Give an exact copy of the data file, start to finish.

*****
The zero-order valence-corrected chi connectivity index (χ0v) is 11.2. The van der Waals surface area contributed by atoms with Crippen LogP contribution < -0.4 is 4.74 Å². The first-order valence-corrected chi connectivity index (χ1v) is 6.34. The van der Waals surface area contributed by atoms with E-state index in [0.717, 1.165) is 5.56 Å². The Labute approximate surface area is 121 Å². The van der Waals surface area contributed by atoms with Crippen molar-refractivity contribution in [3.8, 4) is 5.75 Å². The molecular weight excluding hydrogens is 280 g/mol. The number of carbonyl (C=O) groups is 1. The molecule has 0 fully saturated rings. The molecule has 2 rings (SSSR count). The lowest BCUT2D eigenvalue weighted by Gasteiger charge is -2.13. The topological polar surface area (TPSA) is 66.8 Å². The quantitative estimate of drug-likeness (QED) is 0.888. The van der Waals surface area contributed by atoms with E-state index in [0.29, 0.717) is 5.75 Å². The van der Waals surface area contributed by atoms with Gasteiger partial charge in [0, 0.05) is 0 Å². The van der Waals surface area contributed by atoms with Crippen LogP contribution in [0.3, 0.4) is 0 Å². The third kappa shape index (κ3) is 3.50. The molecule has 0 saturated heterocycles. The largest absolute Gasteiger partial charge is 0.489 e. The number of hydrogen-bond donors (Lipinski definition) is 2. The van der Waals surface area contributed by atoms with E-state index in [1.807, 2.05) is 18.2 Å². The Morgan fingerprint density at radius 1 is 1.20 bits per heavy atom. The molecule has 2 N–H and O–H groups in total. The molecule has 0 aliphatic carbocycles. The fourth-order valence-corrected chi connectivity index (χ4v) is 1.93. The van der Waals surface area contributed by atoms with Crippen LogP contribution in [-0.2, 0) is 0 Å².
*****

The zero-order valence-corrected chi connectivity index (χ0v) is 11.2. The van der Waals surface area contributed by atoms with Crippen LogP contribution < -0.4 is 4.74 Å². The first-order valence-corrected chi connectivity index (χ1v) is 6.34. The van der Waals surface area contributed by atoms with E-state index in [0.717, 1.165) is 5.56 Å². The Labute approximate surface area is 121 Å². The van der Waals surface area contributed by atoms with Crippen molar-refractivity contribution in [3.8, 4) is 5.75 Å². The molecular weight excluding hydrogens is 280 g/mol. The number of carbonyl (C=O) groups is 1. The molecule has 0 fully saturated rings. The molecule has 2 rings (SSSR count). The lowest BCUT2D eigenvalue weighted by Gasteiger charge is -2.13. The topological polar surface area (TPSA) is 66.8 Å². The quantitative estimate of drug-likeness (QED) is 0.888. The van der Waals surface area contributed by atoms with E-state index in [0.29, 0.717) is 5.75 Å². The van der Waals surface area contributed by atoms with Gasteiger partial charge in [0, 0.05) is 0 Å². The van der Waals surface area contributed by atoms with Crippen LogP contribution in [0.3, 0.4) is 0 Å². The third kappa shape index (κ3) is 3.50. The molecule has 0 saturated heterocycles. The largest absolute Gasteiger partial charge is 0.489 e. The number of hydrogen-bond donors (Lipinski definition) is 2. The van der Waals surface area contributed by atoms with E-state index in [1.807, 2.05) is 18.2 Å². The Morgan fingerprint density at radius 1 is 1.20 bits per heavy atom. The molecule has 2 N–H and O–H groups in total. The molecule has 0 aliphatic carbocycles. The fourth-order valence-corrected chi connectivity index (χ4v) is 1.93. The van der Waals surface area contributed by atoms with Crippen LogP contribution in [-0.2, 0) is 0 Å².